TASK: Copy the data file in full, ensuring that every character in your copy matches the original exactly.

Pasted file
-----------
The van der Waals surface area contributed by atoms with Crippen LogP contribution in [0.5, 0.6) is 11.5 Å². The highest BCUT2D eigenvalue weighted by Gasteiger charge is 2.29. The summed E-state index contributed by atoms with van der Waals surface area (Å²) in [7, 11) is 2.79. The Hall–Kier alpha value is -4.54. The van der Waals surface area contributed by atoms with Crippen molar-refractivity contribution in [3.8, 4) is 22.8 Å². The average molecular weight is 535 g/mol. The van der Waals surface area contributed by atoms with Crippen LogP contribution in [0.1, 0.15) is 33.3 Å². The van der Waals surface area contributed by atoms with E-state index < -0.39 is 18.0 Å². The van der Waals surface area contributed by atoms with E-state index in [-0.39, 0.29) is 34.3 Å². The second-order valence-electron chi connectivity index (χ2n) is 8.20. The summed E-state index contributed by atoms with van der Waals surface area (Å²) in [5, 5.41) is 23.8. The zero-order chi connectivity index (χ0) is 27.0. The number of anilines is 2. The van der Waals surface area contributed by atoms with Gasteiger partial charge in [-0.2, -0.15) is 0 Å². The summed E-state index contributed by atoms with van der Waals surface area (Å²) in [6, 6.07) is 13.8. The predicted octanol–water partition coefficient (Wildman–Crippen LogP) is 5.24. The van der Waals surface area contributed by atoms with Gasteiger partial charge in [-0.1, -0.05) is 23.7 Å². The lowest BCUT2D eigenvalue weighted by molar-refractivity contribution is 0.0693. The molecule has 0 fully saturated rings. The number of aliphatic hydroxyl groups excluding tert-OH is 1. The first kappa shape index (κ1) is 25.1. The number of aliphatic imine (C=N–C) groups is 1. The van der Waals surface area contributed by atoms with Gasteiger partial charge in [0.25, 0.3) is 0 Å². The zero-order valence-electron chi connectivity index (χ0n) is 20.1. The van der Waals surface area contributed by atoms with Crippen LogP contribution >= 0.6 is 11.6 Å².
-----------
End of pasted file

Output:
The van der Waals surface area contributed by atoms with Crippen LogP contribution in [0.5, 0.6) is 11.5 Å². The highest BCUT2D eigenvalue weighted by Gasteiger charge is 2.29. The summed E-state index contributed by atoms with van der Waals surface area (Å²) in [7, 11) is 2.79. The Hall–Kier alpha value is -4.54. The van der Waals surface area contributed by atoms with Crippen molar-refractivity contribution in [3.8, 4) is 22.8 Å². The average molecular weight is 535 g/mol. The van der Waals surface area contributed by atoms with Crippen LogP contribution in [0.1, 0.15) is 33.3 Å². The van der Waals surface area contributed by atoms with E-state index < -0.39 is 18.0 Å². The van der Waals surface area contributed by atoms with E-state index in [-0.39, 0.29) is 34.3 Å². The second-order valence-electron chi connectivity index (χ2n) is 8.20. The summed E-state index contributed by atoms with van der Waals surface area (Å²) in [5, 5.41) is 23.8. The zero-order chi connectivity index (χ0) is 27.0. The number of anilines is 2. The van der Waals surface area contributed by atoms with Gasteiger partial charge in [-0.2, -0.15) is 0 Å². The summed E-state index contributed by atoms with van der Waals surface area (Å²) in [6, 6.07) is 13.8. The predicted octanol–water partition coefficient (Wildman–Crippen LogP) is 5.24. The van der Waals surface area contributed by atoms with Gasteiger partial charge in [-0.1, -0.05) is 23.7 Å². The lowest BCUT2D eigenvalue weighted by molar-refractivity contribution is 0.0693. The molecule has 0 fully saturated rings. The number of aliphatic hydroxyl groups excluding tert-OH is 1. The first kappa shape index (κ1) is 25.1. The number of aliphatic imine (C=N–C) groups is 1. The van der Waals surface area contributed by atoms with Gasteiger partial charge in [0.25, 0.3) is 0 Å². The zero-order valence-electron chi connectivity index (χ0n) is 20.1. The van der Waals surface area contributed by atoms with Crippen LogP contribution >= 0.6 is 11.6 Å².